KENNEBUNK, Maine – Paul Main’s quiet evening was shattered by a phone ringing off the hook and a half-dozen TV crews showing up on his porch. Everyone wanted to know: Was he the same Paul Main who’s been accused of visiting a prostitute in Kennebunk?
The answer was no. But a decision to release the names of alleged prostitution clients without any ages or addresses has caused big problems for men who have the same names as the accused.
For weeks, rumors about a prostitution business have run rampant in this small New England town best known for its proximity to the Bush family summer compound in neighboring Kennebunkport.
On Monday, authorities released the first batch of names out of about 150 men accused of paying a Zumba fitness instructor for sex.
I don’t have a problem with releasing names. I think it’s a wonderful thing, but I’ll be darned if it’s right to do it in a shoddy manner, said Main, a retired spokesman and head of the detective division for the York County Sheriff’s Department.
The addresses, ages and other identifying information of the johns were withheld after a judge ruled that state law required them to be kept confidential because the alleged sexual encounters may have been videotaped, making the men potential victims of privacy invasion.
On Tuesday, Superior Court Justice Thomas Warren reversed his decision, ruling in favor of a request from a local newspaper seeking the release of addresses and other information.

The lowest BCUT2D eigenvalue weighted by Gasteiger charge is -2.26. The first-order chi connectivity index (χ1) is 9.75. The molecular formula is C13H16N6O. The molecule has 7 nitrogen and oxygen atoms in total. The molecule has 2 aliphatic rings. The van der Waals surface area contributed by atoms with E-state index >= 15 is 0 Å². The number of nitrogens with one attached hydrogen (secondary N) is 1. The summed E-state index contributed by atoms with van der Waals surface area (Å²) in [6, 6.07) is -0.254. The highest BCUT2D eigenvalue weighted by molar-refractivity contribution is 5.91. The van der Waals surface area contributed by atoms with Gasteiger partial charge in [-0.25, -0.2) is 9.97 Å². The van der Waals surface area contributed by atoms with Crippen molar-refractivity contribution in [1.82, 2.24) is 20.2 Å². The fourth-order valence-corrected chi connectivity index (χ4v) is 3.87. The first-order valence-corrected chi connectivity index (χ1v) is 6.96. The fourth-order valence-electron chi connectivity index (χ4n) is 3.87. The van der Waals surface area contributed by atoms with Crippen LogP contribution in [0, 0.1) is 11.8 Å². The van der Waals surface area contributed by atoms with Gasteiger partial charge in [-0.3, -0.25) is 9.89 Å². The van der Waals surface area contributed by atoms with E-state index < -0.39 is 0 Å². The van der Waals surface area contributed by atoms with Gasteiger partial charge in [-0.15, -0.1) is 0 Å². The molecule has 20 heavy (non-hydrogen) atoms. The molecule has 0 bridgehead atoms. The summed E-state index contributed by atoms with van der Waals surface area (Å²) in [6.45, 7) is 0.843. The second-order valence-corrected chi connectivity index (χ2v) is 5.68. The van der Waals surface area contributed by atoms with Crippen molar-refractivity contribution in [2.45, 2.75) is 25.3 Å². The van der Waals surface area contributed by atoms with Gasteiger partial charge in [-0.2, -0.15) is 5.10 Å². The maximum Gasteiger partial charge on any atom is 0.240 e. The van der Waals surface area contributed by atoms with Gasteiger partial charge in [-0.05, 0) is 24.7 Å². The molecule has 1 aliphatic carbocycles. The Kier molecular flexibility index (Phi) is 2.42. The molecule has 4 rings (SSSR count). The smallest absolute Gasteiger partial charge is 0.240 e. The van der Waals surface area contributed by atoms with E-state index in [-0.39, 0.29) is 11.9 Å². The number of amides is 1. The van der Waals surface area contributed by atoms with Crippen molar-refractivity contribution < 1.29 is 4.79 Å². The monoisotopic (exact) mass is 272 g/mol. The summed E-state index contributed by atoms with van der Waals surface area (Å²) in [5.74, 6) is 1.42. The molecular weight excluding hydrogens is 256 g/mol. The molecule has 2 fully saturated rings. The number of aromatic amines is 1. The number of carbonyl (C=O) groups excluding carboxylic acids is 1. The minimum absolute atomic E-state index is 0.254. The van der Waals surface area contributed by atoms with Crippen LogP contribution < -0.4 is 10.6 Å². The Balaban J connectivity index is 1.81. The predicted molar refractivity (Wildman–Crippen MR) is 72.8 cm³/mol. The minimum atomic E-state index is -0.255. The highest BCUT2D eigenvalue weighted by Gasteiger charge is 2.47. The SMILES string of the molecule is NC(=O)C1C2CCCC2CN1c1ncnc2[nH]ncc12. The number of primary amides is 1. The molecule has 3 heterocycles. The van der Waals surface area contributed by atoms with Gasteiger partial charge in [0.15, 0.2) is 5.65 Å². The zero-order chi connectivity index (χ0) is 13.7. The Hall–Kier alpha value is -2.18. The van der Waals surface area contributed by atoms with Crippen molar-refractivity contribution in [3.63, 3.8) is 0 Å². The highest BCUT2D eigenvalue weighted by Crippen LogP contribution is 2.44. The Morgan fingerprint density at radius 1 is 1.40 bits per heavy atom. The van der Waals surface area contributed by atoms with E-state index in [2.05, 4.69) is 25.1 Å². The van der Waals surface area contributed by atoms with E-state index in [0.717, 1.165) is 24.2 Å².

Kennebunk police reissued the names with the added details. The revised list included former South Portland Mayor James Soule and suspects from more than a dozen towns in Maine. The men ranged in age from 34 to 65.
Before the extra information was released, the lack of addresses and dates of birth made it impossible to verify exactly who was among the accused. Most records released by police and courts have that information.
The AP declined to distribute the names until precise identities could be confirmed.
But many media outlets released the first list, causing problems for men like Main, whose name is shared by at least 20 others in Maine alone.
The town had been awaiting the release of the list since 29-year-old Alexis Wright was charged this month with engaging in prostitution in her dance studio and in an office across the street. Police said she kept meticulous records suggesting the sex acts generated $150,000 over 18 months.
Wright, from nearby Wells, has pleaded not guilty to 106 counts of prostitution and other charges.
Her business partner also pleaded not guilty to 59 counts.